It’s early morning in May and Dutch farmer, Jos Verstraten is busy harvesting the first cut of grass on his sandy soil farm in the south east of the country, close to the German border. The harvest will be dried, compressed and stored to use as feedstock for 150 dairy cows during the winter months.
It’s been a much better start to the season with enough rainfall to keep the grass green and soil moist for the following spring harvests. This is a different story, he said, to the last “five to six years” where abnormally intense heat and dryer months made farming difficult and unpredictable.
Verstraten, who is also a board member of the Netherlands Agricultural and Horticultural Association, LTO, has been a dairy farmer for 35 years and has never before experienced climate change this way. The warming effects are felt “every day” on the farm.
“Last year we were irrigating our crops because it was already too dry in May and that was the case for the few years before that too. This year there is more rain luckily, but we as a farming community feel very uncertain – just look how dry southern Spain is so far this year,” he said.
The Dutch agricultural industry is facing enormous upheaval. The country is the world’s second largest agri-exporter and has the world’s densest population of livestock, having a significant environmental impact on biodiversity, air, water and soil quality in the surrounding environment. How to solve this complex issue is being faced head-on between governments and farmers.
Some members of the Dutch government have said the industry must halve the number of livestock to dramatically reduce ammonia levels in the atmosphere and nitrogen deposition. Consequently, farming protests and demonstrations have been ongoing in The Hague.
“We have a crisis here in the Netherlands, both the nitrogen reduction issue and a changing climate that we are not used to. Climate is a bigger threat for the long term and we’re experiencing and preparing for it nearly on a daily basis,” he said.
Last eight years have been the warmest on record globally
Verstraten’s story is just one example of the harsh reality of an already changed climate. The picture was put into stark perspective in the latest European State of the Climate (ESOTC) report, published last month by the Climate Change Service CS3, part of the European Commission’s Copernicus Programme.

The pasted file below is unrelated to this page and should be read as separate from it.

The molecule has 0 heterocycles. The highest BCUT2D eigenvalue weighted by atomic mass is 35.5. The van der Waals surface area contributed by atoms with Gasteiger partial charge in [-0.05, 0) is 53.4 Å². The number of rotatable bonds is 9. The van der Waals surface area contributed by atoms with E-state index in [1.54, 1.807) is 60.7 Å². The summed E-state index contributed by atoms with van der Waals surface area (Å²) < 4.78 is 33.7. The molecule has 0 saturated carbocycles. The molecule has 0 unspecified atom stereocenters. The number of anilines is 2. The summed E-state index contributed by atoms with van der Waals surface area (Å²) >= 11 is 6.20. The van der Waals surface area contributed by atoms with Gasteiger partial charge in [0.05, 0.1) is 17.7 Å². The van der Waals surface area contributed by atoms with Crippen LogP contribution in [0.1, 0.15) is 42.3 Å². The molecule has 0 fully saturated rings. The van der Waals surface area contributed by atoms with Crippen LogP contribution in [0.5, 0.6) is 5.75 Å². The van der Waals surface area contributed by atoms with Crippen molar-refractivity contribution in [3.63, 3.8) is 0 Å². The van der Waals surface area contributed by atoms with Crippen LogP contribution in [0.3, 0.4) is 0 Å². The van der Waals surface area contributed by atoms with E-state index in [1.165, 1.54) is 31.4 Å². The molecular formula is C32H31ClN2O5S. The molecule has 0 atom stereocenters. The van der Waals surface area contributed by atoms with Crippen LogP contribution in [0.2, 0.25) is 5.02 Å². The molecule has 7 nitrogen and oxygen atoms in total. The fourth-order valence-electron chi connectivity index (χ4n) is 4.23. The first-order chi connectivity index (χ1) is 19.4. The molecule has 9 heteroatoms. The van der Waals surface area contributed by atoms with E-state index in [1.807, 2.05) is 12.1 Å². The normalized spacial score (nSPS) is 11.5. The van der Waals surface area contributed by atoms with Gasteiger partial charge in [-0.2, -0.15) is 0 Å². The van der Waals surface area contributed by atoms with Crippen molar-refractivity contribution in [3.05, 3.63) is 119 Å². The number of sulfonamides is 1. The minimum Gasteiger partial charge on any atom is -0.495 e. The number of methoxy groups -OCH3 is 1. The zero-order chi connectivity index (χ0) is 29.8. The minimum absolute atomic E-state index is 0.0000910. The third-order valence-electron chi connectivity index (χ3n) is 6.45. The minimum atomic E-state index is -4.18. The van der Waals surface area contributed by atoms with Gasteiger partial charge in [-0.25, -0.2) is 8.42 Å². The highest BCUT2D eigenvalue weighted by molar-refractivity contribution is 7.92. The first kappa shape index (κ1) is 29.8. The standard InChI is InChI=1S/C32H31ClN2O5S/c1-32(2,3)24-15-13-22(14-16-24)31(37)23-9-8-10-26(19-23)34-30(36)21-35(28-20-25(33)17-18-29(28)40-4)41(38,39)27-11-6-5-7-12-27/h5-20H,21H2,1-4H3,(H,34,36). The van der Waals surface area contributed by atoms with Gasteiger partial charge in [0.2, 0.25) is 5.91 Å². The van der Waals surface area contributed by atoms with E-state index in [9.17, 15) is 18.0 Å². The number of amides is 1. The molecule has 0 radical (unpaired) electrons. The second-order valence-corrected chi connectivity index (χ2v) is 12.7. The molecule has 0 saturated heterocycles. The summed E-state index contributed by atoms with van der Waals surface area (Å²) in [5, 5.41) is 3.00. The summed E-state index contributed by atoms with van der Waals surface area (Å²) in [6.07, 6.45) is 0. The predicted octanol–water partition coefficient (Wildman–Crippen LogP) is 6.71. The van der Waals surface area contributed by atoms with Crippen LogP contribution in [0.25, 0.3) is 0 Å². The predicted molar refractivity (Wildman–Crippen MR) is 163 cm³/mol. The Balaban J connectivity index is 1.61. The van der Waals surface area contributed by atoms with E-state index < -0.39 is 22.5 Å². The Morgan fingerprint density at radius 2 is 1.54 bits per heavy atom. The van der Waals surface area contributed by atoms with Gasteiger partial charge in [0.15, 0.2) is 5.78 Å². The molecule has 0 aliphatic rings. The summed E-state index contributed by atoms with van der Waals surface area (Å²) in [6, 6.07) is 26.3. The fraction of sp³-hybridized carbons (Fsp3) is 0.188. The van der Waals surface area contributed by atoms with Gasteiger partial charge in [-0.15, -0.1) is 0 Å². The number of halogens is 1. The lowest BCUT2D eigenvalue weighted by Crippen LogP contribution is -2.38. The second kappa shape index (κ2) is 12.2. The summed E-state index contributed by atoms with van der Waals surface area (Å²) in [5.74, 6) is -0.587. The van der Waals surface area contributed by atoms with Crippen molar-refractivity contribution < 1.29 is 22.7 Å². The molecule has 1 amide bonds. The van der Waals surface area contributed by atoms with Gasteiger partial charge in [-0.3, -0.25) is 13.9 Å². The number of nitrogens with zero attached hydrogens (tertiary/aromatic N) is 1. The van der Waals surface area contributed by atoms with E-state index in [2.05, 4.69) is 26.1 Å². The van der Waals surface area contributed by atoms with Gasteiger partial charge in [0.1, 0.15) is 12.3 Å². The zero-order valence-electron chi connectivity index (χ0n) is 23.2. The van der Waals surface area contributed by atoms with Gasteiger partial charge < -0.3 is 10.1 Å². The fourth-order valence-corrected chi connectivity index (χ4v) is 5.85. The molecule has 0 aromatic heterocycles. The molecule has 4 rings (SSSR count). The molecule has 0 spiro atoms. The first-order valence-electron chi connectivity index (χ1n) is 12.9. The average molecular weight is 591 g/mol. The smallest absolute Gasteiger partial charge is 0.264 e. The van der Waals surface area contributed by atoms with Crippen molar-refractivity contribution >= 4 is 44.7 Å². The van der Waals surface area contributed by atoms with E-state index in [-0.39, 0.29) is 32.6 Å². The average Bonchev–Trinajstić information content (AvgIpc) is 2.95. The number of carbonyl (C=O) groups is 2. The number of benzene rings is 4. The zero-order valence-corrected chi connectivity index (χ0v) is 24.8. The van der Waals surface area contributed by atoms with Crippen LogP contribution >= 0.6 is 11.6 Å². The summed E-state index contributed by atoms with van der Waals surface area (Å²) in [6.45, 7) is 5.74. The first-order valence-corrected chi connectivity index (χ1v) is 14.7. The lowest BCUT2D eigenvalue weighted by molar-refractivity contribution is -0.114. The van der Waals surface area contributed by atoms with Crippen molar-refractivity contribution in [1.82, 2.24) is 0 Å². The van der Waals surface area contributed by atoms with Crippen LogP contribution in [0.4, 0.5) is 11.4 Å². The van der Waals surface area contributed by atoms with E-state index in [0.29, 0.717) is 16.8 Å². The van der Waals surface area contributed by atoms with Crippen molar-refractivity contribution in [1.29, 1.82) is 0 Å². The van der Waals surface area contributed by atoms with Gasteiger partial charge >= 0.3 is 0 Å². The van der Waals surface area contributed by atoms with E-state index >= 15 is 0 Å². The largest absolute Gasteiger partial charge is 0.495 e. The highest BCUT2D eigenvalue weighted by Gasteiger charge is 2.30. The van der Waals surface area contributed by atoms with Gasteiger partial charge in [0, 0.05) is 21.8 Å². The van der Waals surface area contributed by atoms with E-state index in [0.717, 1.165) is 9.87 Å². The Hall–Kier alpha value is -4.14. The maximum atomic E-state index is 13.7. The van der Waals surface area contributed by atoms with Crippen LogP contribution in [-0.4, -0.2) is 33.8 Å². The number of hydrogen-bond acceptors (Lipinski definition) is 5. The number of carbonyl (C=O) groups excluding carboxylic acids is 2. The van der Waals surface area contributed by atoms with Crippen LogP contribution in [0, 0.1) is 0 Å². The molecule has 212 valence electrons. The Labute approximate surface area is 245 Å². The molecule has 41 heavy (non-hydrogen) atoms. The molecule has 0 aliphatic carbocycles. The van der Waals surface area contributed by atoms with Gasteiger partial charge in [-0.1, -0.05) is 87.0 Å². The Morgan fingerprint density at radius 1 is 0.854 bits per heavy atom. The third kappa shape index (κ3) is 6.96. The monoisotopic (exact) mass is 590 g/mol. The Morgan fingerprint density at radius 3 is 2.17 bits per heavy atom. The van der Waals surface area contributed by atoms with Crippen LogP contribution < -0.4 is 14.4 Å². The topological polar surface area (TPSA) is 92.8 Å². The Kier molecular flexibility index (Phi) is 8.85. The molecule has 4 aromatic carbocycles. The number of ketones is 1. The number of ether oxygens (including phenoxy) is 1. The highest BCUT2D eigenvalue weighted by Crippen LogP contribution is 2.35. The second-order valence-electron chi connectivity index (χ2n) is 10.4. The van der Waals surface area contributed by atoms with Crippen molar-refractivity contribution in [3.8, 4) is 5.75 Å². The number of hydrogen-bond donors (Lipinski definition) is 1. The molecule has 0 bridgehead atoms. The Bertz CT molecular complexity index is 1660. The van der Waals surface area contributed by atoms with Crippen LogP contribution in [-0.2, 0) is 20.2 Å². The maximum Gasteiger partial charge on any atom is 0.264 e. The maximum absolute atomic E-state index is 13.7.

Analysing satellite and in-situ data sources on a range of climate variables such as glacier melt, surface air temperature and hydrology, scientists said this past year was the hottest on record for Europe – with an increase of 1.4 degrees Celsius above average temperatures over the 2022 summer.
Data also showed soil moisture levels were the second lowest in 50 years over the continent. The lack of precipitation and more evaporation of surface water due to extreme heat increases the dependence on irrigation methods and energy use in industries like agriculture.
The report also went on to say that extreme weather events were likely to persist as record high emissions in the atmosphere continue to warm the climate, increasing the chance of abnormal weather conditions.
Atmospheric levels of carbon dioxide (CO2) and methane (CH4) concentrations also reached their highest levels globally since monitoring began in the early 90s. Carbon dioxide has increased by 2.4 parts per million (ppm) per year since 2010 and methane increased by 1894 parts per billion (ppb) above annual average levels.
Adaption mindset for a changed climate reality
Carlo Buontempo, Director of the C3S described the findings as akin to being in “uncharted territory”.
“The report highlights alarming changes to our climate which have consequences for biodiversity, communities and whole industries across the EU. We are at a point now where we cannot stop the climate from changing and the attention must also focus on mitigation and adaptation to a new climate – we can’t go back to what it was,” he said.
Verstraten said he wasn’t surprised to learn that warmer and dryer days are on the rise across Europe and believes there is no silver-bullet solution, but Dutch farmers are working to improve climate resilience.
“I have two irrigation systems now as well as cooling fans and sprinklers in the barn for our cows. Also, growing corn as a substitute to grass for feedstock is being considered by farmers because it grows better in drier, more tropical climates,” he said.